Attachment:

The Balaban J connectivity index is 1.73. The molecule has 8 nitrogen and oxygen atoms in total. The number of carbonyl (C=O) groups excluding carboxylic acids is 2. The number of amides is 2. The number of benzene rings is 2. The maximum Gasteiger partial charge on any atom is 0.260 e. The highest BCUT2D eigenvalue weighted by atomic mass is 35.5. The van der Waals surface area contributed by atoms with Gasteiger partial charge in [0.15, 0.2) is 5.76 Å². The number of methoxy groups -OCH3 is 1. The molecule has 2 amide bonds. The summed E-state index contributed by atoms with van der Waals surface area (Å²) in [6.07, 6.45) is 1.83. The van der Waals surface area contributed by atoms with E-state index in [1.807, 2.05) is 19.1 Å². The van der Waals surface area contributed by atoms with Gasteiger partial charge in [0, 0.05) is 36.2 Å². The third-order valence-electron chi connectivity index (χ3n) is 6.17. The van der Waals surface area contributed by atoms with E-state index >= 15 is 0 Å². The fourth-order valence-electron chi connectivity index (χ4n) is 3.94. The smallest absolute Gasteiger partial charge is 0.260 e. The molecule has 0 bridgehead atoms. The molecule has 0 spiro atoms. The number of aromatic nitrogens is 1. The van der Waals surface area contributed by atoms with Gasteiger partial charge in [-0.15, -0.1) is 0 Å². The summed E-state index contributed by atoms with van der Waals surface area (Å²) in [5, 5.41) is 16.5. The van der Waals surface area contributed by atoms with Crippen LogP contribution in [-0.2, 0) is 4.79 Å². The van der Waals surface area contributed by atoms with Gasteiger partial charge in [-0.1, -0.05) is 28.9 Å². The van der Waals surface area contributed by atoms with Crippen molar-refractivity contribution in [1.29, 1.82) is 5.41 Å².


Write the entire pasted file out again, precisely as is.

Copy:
The Balaban J connectivity index is 1.73. The molecule has 8 nitrogen and oxygen atoms in total. The number of carbonyl (C=O) groups excluding carboxylic acids is 2. The number of amides is 2. The number of benzene rings is 2. The maximum Gasteiger partial charge on any atom is 0.260 e. The highest BCUT2D eigenvalue weighted by atomic mass is 35.5. The van der Waals surface area contributed by atoms with Gasteiger partial charge in [0.15, 0.2) is 5.76 Å². The number of methoxy groups -OCH3 is 1. The molecule has 2 amide bonds. The summed E-state index contributed by atoms with van der Waals surface area (Å²) in [6.07, 6.45) is 1.83. The van der Waals surface area contributed by atoms with E-state index in [1.807, 2.05) is 19.1 Å². The van der Waals surface area contributed by atoms with Gasteiger partial charge in [0, 0.05) is 36.2 Å². The third-order valence-electron chi connectivity index (χ3n) is 6.17. The van der Waals surface area contributed by atoms with E-state index >= 15 is 0 Å². The fourth-order valence-electron chi connectivity index (χ4n) is 3.94. The smallest absolute Gasteiger partial charge is 0.260 e. The molecule has 0 bridgehead atoms. The molecule has 0 spiro atoms. The number of aromatic nitrogens is 1. The van der Waals surface area contributed by atoms with Gasteiger partial charge in [-0.15, -0.1) is 0 Å². The summed E-state index contributed by atoms with van der Waals surface area (Å²) in [5, 5.41) is 16.5. The van der Waals surface area contributed by atoms with Crippen LogP contribution in [-0.2, 0) is 4.79 Å². The van der Waals surface area contributed by atoms with Gasteiger partial charge in [-0.1, -0.05) is 28.9 Å². The van der Waals surface area contributed by atoms with Crippen molar-refractivity contribution in [1.29, 1.82) is 5.41 Å².